Earlier this year Walmart said it plans to open 30-40 of the small-format "Walmart Express" stores in 2011.

As we've previously reported, Walmart Stores, Inc. has acquired numerous locations in California which it has slated for the smaller stores. We've identified a dozen such locations in Southern and Northern California thus far.

Walmart also plans to open the smaller food and grocery-focused stores in metro Chicago, Washington D.C. and New York City, along with other part of the U.S.

Additionally, based on source information we have, one or more of the existing four small-for "marketside by Walmart" format stores in four metro Phoenix, Arizona cities - Gilbert, Chandler, Mesa and Tempe - will likely be converted to the "Walmart Express" format down the road. The four Arizona "marketside by Walmart" stores range from 15,000-17,000 square-feet

"Walmart Express" is positioned as both an urban and rural (and in some cases suburban) format, according to Walmart.

The fact Walmart has chosen to open the first three units in fairly rural small towns demonstrates the retailer is serious about attempting a rural strategy with the smaller stores. The fact it chose three towns in Arkansas, all which are fairly close to its Bentonville headquarters, is no surprise. All three towns are within 35 miles of Bentonville.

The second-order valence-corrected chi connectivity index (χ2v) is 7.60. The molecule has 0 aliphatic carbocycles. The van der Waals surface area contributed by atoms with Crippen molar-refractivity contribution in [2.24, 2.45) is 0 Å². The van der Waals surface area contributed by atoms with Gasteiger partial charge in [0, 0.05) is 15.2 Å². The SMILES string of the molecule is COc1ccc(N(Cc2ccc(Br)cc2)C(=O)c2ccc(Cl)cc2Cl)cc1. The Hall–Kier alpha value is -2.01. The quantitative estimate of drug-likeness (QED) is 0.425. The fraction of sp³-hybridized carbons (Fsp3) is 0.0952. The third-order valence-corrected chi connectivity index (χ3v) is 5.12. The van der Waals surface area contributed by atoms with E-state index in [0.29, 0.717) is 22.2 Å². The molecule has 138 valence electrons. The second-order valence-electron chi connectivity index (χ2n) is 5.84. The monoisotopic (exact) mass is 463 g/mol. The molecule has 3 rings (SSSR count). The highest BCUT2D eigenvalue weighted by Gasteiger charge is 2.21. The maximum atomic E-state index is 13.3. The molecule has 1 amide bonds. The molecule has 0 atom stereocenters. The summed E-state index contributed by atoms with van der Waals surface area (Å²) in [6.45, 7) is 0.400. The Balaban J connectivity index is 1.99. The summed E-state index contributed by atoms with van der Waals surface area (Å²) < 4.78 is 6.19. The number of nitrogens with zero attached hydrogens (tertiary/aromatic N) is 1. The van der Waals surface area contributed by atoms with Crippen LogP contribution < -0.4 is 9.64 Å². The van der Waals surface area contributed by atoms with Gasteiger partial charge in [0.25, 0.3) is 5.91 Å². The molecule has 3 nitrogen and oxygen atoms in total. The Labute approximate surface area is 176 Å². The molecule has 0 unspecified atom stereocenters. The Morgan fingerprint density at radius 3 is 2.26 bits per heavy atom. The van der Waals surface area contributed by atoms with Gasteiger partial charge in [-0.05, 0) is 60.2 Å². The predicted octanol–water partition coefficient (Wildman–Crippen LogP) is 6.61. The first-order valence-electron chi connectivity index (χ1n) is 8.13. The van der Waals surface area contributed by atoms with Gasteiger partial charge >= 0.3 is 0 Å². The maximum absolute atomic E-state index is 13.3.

Many observers and analysts are rushing to say how Walmart's latest small-format move will be a killer application for the retailer, alongside its supercenters.

However, many of these same analysts said the same thing when Walmart launched its "Walmart Neighborhood Market" format (the stores average about 42,000 square-feet) in the 1990's, and did so again when Walmart launched "marketside by Walmart" (at first called just "marketside") in 2008.

To date the neighborhood market supermarkets have been at best mediocre performers, evidenced not only by various metrics but also by the fact that in two decades Walmart has opened only about 200 of the 42,000 square-foot supermarkets in the U.S.

"Marketside by Walmart," the retailer's first small-format experiment can basically be judged to be a failure. As we've previously reported, none of the four stores have hit targeted average sales of $75,000-to-$100,000 per-week, which Walmart determined was the absolute minimum needed to break even. Just one of the four stores is averaging over $60,000 (but well under $75,000) a week. The other four are in the $45,000-$55,000 range in average weekly sales. All four stores are losing money. We've seen the numbers.

Walmart isn't opening any additional "marketside by Walmart" stores. It has 50-year leases on the four Arizona units. (47 years remaining.) The most-likely scenario, as noted earlier, is that one or more of the stores will be converted at some point to "Walmart Express" stores. Just one of the stores, the unit in Gilbert, Arizona, is suitable from a demographic perspective to convert to Walmart's Supermercado de Walmart Latino grocery store format. However, the store is really too small from a physical and carrying-capacity aspect to do so, in our analysis.